Wednesday, September 03, 2014

More on Kim Williams

I was somewhat scathing of Kim Williams' comments on the NBN that had been covered in an extract of his book. Today's Communications Day has alerted me to the fact that Williams has been at it again - that is again demonstrating a bias for prejudice over facts. But this time his attention is over an issue he should know more about - Pay TV in Australia.

Unfortunately Grahame Lynch's comment is only a report of what Williams says - not an analysis. Having already dealt with the detail of his claims about the NBN, let me now explain what he gets wrong about Pay TV. (Though I must thank Grahame for alerting me to the book's availability - my bookseller had advised 4 Sept as release date - but I bought it for Kindle just now).

Williams principal argument is that the excessive regulation of Pay TV resulted in the accumulation of significant losses. His conclusion is:

Some $10 billion was written off as a result of flawed policy and regulation. Bad policy is always hugely expensive in so many ways— not the least of which is, of course, investment confidence.

This is entirely a delusion. The bulk of that write off was a result of a failure to regulate, not the reverse.

At his book launch, according to Crikey, Williams noted that anyone who knew him also knew of his affection for the aphorisms of Mark Twain, in particular that "if you tell the truth, you don't have to remember anything."  Someone should have suggested to Williams that if he couldn't remember things he should look them up, not make them up. 

Williams starts his tale in the early 1990s saying:

Keating and I engaged in policy debate over the reform of the Broadcasting Services Act when he became prime minister (sic). At that stage I was at the ABC to set up its participation in the new subscription delivery regime, which was contemplated under the new 'renovated' Broadcasting Services Act...The reform of the act was a very messy affair with the worst example of the Bismark dictum on the making of laws. (Note: According to Wikiquote "dictum" is misattributed - its earliest known variant was "Laws, like sausages, cease to inspire respect in proportion as we know how they are made.")

It is a pity that Williams didn't start a little earlier with his policy analysis to reveal why in the re-write of the BSA there was any consideration regarding Pay (or subscription to use the industry's preferred descriptor) TV in the Act. For that the best source is Mark Westfield's The Gatekeepers (having been very close to much of this I can say the book is mostly accurate - except when it refers to Telstra's strategic partnership agreements as SPARs (p.237) - having been a co-designer of them I can promise you they were SPAs).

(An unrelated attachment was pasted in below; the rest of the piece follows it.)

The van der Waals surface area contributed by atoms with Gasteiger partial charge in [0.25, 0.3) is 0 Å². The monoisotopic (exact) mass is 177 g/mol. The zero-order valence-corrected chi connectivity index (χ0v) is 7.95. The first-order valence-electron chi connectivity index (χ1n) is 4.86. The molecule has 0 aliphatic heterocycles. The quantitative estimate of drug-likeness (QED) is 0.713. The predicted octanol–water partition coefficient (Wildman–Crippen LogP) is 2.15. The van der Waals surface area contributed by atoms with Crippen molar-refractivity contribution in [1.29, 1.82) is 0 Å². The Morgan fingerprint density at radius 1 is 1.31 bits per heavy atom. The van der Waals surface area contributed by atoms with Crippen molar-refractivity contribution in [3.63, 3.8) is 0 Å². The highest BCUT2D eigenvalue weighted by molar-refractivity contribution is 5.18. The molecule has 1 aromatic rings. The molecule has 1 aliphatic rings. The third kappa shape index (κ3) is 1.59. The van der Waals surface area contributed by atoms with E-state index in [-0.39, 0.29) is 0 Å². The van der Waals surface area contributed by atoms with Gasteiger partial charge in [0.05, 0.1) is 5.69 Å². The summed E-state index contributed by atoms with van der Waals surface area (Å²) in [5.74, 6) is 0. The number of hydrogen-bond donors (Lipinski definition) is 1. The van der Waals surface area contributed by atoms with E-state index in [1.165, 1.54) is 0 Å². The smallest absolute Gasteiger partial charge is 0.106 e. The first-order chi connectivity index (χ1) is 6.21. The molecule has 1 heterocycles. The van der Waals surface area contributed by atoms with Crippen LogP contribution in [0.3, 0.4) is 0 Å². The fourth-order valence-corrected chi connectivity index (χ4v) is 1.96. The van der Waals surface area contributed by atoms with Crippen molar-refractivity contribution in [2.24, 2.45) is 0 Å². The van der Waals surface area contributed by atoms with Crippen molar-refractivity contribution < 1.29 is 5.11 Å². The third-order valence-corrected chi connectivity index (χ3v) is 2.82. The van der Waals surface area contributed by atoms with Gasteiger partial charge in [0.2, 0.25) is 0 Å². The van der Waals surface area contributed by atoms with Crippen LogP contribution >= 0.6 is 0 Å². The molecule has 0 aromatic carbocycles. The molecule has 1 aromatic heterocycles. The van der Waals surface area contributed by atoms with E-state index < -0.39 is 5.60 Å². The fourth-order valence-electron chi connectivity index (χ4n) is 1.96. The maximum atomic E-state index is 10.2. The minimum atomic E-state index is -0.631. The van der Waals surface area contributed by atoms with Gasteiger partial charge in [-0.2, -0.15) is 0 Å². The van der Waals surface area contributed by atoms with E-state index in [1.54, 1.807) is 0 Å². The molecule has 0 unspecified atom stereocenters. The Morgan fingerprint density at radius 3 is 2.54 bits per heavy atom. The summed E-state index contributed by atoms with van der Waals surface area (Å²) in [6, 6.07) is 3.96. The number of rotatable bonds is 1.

In 1980 then Minister Tony Staley commissioned the Australian Broadcasting Tribunal to report on Pay TV. It reported in 1982 with a recommendation that it be introduced quickly. Neither Staley, nor his successor Neil Brown (of ABC/SBS Board appointment fame) managed to act on the report. The incoming Labor Government was subject to intense lobbying, especially by the lobbyists for Packer, with (according to Westfield) particular effect on Victorian Ministers with the line"How would Victorians take it if they had to pay to see their football on television?"

The little movement that occurred was the advent of restricted distribution services to pubs and clubs - mostly distributing live sport, but especially racing.

This all changed on 2 October 1991 when Kim Beazley met with Richard Li (son of Li Ka-Shing controlling shareholder of Hutchison Whampoa) and and the MD of group Sion Murray. Beazley was on a mission to find potential bidders for the second telecommunications licence in Australia, which included the obligation to buy the Government owned satellite operator AUSSAT. Murray told Beazley "Unless you allow the satellite to be the exclusive carrier for pay television in Australia, we will not bid."

The rival bidder - Optus - had no interest in using the satellites for pay television - but without Hutchison (see note).  (the above is from Westfield Pp 23-25 & 57-60)

Economist Ross Jones provided a useful summary of the policy issues in the Summer 1991 issue of the CIS magazine Policy. Jones was concerned about the granting of a Pay TV monopoly of eight (to be expanded to ten) channels on the AUSSAT satellite platform. He did, however, observe:

The observation about the logic of the deployment of more than one cable system should be noted. The experience Jones talks about in the UK was eventually resolved by the merger of the satellite operators.

But to return to the point, the decision to open up the pay TV market at all was a consequence of another pro-competition decision, in telecommunications. And the monopoly proposed was only in the platform, not the providers.